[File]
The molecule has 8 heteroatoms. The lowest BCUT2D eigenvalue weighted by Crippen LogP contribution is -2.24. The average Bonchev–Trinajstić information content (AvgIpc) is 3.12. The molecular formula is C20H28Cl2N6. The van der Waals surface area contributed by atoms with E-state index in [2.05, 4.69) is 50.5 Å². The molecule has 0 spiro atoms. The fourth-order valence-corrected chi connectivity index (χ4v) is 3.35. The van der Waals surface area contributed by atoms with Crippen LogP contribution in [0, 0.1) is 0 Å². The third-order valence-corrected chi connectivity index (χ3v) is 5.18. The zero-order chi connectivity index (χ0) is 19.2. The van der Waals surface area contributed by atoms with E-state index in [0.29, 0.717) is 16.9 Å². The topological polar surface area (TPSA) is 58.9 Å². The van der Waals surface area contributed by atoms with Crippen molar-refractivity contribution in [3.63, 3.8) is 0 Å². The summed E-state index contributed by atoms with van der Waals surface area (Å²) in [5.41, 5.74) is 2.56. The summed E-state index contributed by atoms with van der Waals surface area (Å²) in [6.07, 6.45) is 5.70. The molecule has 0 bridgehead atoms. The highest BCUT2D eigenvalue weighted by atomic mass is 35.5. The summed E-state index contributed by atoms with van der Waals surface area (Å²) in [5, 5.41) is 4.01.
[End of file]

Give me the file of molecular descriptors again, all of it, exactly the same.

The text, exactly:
The molecule has 8 heteroatoms. The lowest BCUT2D eigenvalue weighted by Crippen LogP contribution is -2.24. The average Bonchev–Trinajstić information content (AvgIpc) is 3.12. The molecular formula is C20H28Cl2N6. The van der Waals surface area contributed by atoms with E-state index in [2.05, 4.69) is 50.5 Å². The molecule has 0 spiro atoms. The fourth-order valence-corrected chi connectivity index (χ4v) is 3.35. The van der Waals surface area contributed by atoms with Crippen LogP contribution in [0, 0.1) is 0 Å². The third-order valence-corrected chi connectivity index (χ3v) is 5.18. The zero-order chi connectivity index (χ0) is 19.2. The van der Waals surface area contributed by atoms with E-state index in [0.29, 0.717) is 16.9 Å². The topological polar surface area (TPSA) is 58.9 Å². The van der Waals surface area contributed by atoms with Crippen molar-refractivity contribution in [3.63, 3.8) is 0 Å². The summed E-state index contributed by atoms with van der Waals surface area (Å²) in [5.41, 5.74) is 2.56. The summed E-state index contributed by atoms with van der Waals surface area (Å²) in [6.07, 6.45) is 5.70. The molecule has 0 bridgehead atoms. The highest BCUT2D eigenvalue weighted by atomic mass is 35.5. The summed E-state index contributed by atoms with van der Waals surface area (Å²) in [5, 5.41) is 4.01.